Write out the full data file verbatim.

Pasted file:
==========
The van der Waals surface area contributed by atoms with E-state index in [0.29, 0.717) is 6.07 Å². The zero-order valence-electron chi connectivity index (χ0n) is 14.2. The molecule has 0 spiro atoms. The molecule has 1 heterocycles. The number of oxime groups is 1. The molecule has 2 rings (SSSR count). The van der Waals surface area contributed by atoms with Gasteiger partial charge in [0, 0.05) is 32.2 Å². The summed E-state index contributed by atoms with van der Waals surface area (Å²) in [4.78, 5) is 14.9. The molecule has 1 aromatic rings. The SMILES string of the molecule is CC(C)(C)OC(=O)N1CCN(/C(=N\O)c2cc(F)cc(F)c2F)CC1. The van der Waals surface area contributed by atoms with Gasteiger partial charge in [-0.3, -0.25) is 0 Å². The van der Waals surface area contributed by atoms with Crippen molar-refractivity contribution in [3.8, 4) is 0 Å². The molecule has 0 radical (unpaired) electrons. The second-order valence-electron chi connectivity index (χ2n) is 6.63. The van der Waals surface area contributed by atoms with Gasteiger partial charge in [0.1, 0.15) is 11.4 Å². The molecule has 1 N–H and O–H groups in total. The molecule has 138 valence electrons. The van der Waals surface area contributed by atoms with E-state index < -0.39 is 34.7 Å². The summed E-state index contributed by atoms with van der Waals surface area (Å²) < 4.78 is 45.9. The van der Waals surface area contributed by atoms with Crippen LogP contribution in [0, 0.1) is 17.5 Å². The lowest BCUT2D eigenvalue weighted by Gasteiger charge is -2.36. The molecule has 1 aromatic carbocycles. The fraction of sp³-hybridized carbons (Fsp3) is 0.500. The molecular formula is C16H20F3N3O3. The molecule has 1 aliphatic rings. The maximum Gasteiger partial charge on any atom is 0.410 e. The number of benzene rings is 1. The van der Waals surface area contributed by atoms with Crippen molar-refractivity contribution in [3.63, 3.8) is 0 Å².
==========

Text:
The van der Waals surface area contributed by atoms with E-state index in [0.29, 0.717) is 6.07 Å². The zero-order valence-electron chi connectivity index (χ0n) is 14.2. The molecule has 0 spiro atoms. The molecule has 1 heterocycles. The number of oxime groups is 1. The molecule has 2 rings (SSSR count). The van der Waals surface area contributed by atoms with Gasteiger partial charge in [0, 0.05) is 32.2 Å². The summed E-state index contributed by atoms with van der Waals surface area (Å²) in [4.78, 5) is 14.9. The molecule has 1 aromatic rings. The SMILES string of the molecule is CC(C)(C)OC(=O)N1CCN(/C(=N\O)c2cc(F)cc(F)c2F)CC1. The van der Waals surface area contributed by atoms with Gasteiger partial charge in [-0.3, -0.25) is 0 Å². The van der Waals surface area contributed by atoms with Crippen molar-refractivity contribution in [3.8, 4) is 0 Å². The molecule has 0 radical (unpaired) electrons. The second-order valence-electron chi connectivity index (χ2n) is 6.63. The van der Waals surface area contributed by atoms with Gasteiger partial charge in [0.1, 0.15) is 11.4 Å². The molecule has 1 N–H and O–H groups in total. The molecule has 138 valence electrons. The van der Waals surface area contributed by atoms with E-state index < -0.39 is 34.7 Å². The summed E-state index contributed by atoms with van der Waals surface area (Å²) < 4.78 is 45.9. The van der Waals surface area contributed by atoms with Crippen LogP contribution in [0, 0.1) is 17.5 Å². The lowest BCUT2D eigenvalue weighted by Gasteiger charge is -2.36. The molecule has 1 aromatic carbocycles. The fraction of sp³-hybridized carbons (Fsp3) is 0.500. The molecular formula is C16H20F3N3O3. The molecule has 1 aliphatic rings. The maximum Gasteiger partial charge on any atom is 0.410 e. The number of benzene rings is 1. The van der Waals surface area contributed by atoms with Crippen molar-refractivity contribution in [3.63, 3.8) is 0 Å².